Feeding a Need

Breathing, food, water, sleep… these are basic needs. As a parent, it’s our responsibility to provide these basic needs to our children. It’s not like clothing and shelter where we can buy or rent a home, buy or borrow clothes and put the kids inside. (There! Need met, tada!)

We can’t sleep for our kids, we can’t eat for them, drink their water for them. So when our kids are struggling with these most basic of needs, instinctively, we take that on ourselves as a failure of parenting. How many parents do you know who have their biggest concerns about eating and sleeping? Our self worth as a parent is a very fragile psychological space.

This is how our psychologist explains why parents resort to using pressure when we are faced with feeding challenges. It’s so easy to take even well intended advice as an attack on our parenting ability.

Rudolf Epp Feeding the baby

Rudolf Epp Feeding the baby (Photo credit: Wikipedia)

If you are feeling frustrated with your efforts to end mealtime battles, consider where your child is developmentally in terms of eating.

Are you expecting too much too soon?

Is pressure creeping into meals? Are you and your child trying to micro-manage each other’s responsibilities with feeding? If you have previously been using encouragement, rewards, catering, or other forms of pressure to get your child to eat, you’ve been locked in a win-lose tango. You had “moves” to get your child to eat – your child had moves to counteract the pressure to eat. To break that cycle, you need to change your routine, and the two of you will have to learn a new dance. This is why when parents switch to a division of responsibility approach to feeding, eating sometimes gets worse before it gets better. You both need time to get accustomed to this new rhythm.

Are you in a damage control mode?

An unfortunate reality of this world is that sometimes, really terrible things happen to children. Adopted and fostered children often come from food insecure backgrounds, as well as a history of trauma or abuse. Even old-school feeding tactics based on control, punishment or guilt can do considerable damage to the parent-child relationship. Feeding is parenting. Providing reliable and predictable meals that respect your child’s eating ability, in an enjoyable and relaxing atmosphere, helps children (both adopted and biological) feel secure, build attachment and bond with their parents. Focus on building trust by being absolutely reliable with meals and letting your child decide how much to eat.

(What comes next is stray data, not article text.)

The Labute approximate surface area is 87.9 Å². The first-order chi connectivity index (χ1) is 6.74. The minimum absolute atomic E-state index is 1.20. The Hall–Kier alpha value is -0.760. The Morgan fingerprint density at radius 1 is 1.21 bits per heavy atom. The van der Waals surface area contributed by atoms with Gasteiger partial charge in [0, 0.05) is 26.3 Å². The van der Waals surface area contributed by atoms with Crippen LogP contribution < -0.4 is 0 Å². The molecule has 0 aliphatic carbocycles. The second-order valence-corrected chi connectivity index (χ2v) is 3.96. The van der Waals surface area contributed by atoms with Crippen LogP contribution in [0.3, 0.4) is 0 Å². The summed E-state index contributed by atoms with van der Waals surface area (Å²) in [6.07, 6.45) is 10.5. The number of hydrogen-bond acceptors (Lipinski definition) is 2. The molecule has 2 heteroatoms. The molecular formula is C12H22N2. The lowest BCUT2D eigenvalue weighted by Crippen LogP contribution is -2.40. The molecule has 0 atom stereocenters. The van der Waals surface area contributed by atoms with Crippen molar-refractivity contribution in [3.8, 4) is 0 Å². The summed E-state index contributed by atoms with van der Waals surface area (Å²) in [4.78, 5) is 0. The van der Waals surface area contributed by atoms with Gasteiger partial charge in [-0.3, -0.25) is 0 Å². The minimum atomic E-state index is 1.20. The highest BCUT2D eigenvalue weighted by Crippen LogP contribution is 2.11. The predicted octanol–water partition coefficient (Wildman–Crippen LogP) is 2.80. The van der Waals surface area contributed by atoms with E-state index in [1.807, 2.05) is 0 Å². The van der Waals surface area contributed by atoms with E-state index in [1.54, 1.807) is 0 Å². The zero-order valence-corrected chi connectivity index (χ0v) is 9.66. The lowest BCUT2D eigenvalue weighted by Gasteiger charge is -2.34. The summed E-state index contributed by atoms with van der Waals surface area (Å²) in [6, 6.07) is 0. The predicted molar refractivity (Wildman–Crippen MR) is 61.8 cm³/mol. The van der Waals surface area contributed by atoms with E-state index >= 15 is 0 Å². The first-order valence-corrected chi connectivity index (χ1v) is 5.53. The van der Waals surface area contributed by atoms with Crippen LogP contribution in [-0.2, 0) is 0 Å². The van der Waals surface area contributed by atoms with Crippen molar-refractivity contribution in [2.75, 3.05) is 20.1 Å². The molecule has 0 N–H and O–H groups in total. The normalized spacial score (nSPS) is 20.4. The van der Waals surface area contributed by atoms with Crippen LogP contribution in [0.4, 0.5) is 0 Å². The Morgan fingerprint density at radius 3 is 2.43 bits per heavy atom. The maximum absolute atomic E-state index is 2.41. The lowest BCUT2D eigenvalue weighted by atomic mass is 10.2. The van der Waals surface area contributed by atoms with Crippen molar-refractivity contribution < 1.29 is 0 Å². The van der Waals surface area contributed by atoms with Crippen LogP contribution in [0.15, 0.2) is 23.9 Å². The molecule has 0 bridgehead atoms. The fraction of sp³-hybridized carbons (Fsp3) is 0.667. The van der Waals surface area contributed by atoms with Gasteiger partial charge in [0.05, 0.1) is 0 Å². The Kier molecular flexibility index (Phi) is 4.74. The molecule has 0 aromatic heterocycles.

Is your focus on the food or the child?

Ignore the constant rhetoric about how many servings of something you should be eating, and how fat, sugar, salt, and well… food is bad for you. Seriously, turn all of it off. Sure, I would love to see my son eating a balanced diet from all four food groups, but he isn’t at that level of eating competence yet. Right now, TJ is experimenting with food that tastes good, which is a huge improvement from the child who was too anxious to join us at the table a year ago. Building eating competence depends on meeting needs in the right order (finding enough to eat, selecting socially acceptable food, being able to plan for future meals, selecting food for taste, eating for curiosity, and finally, following a dietary plan for personal health or weight goals.) Expecting TJ to eat his veggies to benefit his future health, at a time when he struggled to find enough food to eat, only set us all up for a mealtime battle that none of us were going to win. 

A fairy gives a bouquet of flowers to a child in a pram pushed by a girl. (Photo credit: Wikipedia)

Step back and meet your child’s eating needs where they are right now. If crackers are the only acceptable food she finds on the table, let her eat as many crackers as she wants with your blessings. Your child will first learn to trust that you will feed her before she will learn to trust the food you put on the table. Eating competence is a slow progression of building confidence with food, and what better way to boost your child’s self esteem than by showing her that her presence at the table is more important than the salad on it.

And please, be that voice that tells you, every now and again, that you are a great parent and you’re doing a fine job.

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